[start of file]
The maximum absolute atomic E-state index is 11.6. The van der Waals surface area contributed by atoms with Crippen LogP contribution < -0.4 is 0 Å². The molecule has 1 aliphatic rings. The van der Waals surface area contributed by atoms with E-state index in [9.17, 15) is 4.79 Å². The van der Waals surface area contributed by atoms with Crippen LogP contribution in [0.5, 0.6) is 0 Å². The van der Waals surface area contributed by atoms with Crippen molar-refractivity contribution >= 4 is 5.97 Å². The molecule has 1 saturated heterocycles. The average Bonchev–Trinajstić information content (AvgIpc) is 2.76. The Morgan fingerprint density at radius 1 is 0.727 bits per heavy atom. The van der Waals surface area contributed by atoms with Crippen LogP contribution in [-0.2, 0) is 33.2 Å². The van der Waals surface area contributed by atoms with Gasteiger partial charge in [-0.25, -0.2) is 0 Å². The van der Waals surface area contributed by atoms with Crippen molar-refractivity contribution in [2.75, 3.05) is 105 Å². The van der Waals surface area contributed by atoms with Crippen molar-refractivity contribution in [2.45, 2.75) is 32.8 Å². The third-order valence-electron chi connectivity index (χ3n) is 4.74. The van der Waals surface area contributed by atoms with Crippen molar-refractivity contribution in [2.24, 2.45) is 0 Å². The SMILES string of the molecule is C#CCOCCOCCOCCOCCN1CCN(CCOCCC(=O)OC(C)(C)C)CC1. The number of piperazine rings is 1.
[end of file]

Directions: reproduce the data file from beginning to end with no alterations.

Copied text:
The maximum absolute atomic E-state index is 11.6. The van der Waals surface area contributed by atoms with Crippen LogP contribution < -0.4 is 0 Å². The molecule has 1 aliphatic rings. The van der Waals surface area contributed by atoms with E-state index in [9.17, 15) is 4.79 Å². The van der Waals surface area contributed by atoms with Crippen LogP contribution in [0.5, 0.6) is 0 Å². The van der Waals surface area contributed by atoms with Crippen molar-refractivity contribution >= 4 is 5.97 Å². The molecule has 1 saturated heterocycles. The average Bonchev–Trinajstić information content (AvgIpc) is 2.76. The Morgan fingerprint density at radius 1 is 0.727 bits per heavy atom. The van der Waals surface area contributed by atoms with Crippen LogP contribution in [-0.2, 0) is 33.2 Å². The van der Waals surface area contributed by atoms with Gasteiger partial charge in [-0.25, -0.2) is 0 Å². The van der Waals surface area contributed by atoms with Crippen molar-refractivity contribution in [2.75, 3.05) is 105 Å². The van der Waals surface area contributed by atoms with Crippen molar-refractivity contribution in [2.45, 2.75) is 32.8 Å². The third-order valence-electron chi connectivity index (χ3n) is 4.74. The van der Waals surface area contributed by atoms with Crippen molar-refractivity contribution in [2.24, 2.45) is 0 Å². The SMILES string of the molecule is C#CCOCCOCCOCCOCCN1CCN(CCOCCC(=O)OC(C)(C)C)CC1. The number of piperazine rings is 1.